Indonesia has the world's third largest area of tropical forest after Brazil and the Democratic Republic of Congo but it is losing about 1.1 million hectares of forest a year, mostly due to logging for the conversion of forests to plantations for palm oil and to supply the pulp and paper industry. Since 1950 Indonesia has lost more than 46 percent of its forests.
Illegal logging costs the country an estimated $4 billion a year.
While globally deforestation accounts for up to 20 percent of greenhouse gas emissions, in Indonesia that figure is up to 85 percent, making it one of the highest emitters in the world.
Speaking at the Forests Indonesia Conference this week, Yudhoyono said that Indonesia remained steadfast in its 2009 pledge to cut greenhouse gas emissions by 26 to 41 percent from business-as-usual levels by 2020.
"I call upon our business leaders, particularly those in the palm oil, pulp wood and mining sectors, to partner with us by enhancing the environmental sustainability of their operations," Yudhoyono said.
As a developing country, Indonesia must find a balance between economic growth and conservation, he said.
"We must change the way we treat our forests so that they are conserved even as we drive hard to accelerate our economic growth."
In May, Yudhoyono issued a two-year moratorium on new forestry concessions. Government initiatives also include a campaign to plant at least 1 billion new trees each year and programs to boost agricultural productivity.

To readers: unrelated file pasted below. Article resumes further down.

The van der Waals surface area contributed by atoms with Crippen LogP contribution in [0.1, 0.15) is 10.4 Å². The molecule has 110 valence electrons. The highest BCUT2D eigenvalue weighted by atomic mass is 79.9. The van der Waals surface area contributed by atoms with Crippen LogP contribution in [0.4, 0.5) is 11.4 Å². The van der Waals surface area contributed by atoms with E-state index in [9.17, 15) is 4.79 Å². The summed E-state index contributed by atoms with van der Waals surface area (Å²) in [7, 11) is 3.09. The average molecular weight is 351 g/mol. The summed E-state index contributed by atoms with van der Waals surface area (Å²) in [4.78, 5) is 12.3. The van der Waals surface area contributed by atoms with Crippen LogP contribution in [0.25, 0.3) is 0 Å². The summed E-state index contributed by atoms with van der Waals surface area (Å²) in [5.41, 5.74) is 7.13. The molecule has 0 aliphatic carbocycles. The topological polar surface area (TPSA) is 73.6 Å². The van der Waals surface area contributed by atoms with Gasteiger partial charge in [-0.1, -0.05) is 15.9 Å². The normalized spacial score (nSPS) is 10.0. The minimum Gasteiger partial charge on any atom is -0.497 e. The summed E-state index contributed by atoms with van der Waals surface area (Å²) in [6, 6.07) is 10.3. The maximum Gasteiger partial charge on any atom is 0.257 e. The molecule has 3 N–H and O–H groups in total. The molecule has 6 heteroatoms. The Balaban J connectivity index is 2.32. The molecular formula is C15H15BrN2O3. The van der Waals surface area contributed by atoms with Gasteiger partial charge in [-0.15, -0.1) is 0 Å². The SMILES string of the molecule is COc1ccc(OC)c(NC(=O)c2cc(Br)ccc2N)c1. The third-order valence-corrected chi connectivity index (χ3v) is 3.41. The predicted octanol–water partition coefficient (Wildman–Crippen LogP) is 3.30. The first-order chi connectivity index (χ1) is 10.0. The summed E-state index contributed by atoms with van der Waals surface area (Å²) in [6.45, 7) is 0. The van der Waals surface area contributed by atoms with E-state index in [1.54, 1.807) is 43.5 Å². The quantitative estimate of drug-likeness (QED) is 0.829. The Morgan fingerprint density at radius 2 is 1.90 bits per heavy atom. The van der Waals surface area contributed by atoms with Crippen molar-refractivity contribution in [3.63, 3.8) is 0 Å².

And last year Norway committed up to $1 billion in assistance funds in 2014 should Indonesia be successful in reducing levels of deforestation and greenhouse gas emissions under REDD+, an internationally agreed mechanism for compensating countries that reduce emissions from deforestation and forest degradation.
"We strongly encourage other countries to support the work that President Yudhoyono and the government of Indonesia is doing to reduce greenhouse gas emissions," said Erik Solheim, Norway's minister for the Environment and International Development at the conference.
But environmentalists are doubtful that Indonesia will be able to cut down on greenhouse gas emissions.
"Although the Indonesian government listed forestry as pivotal to the efforts of reducing emissions…the forest conditions have not gotten better," said Yuyun Indradi, forest campaigner from South East Asia Greenpeace, the Jakarta Globe reports.
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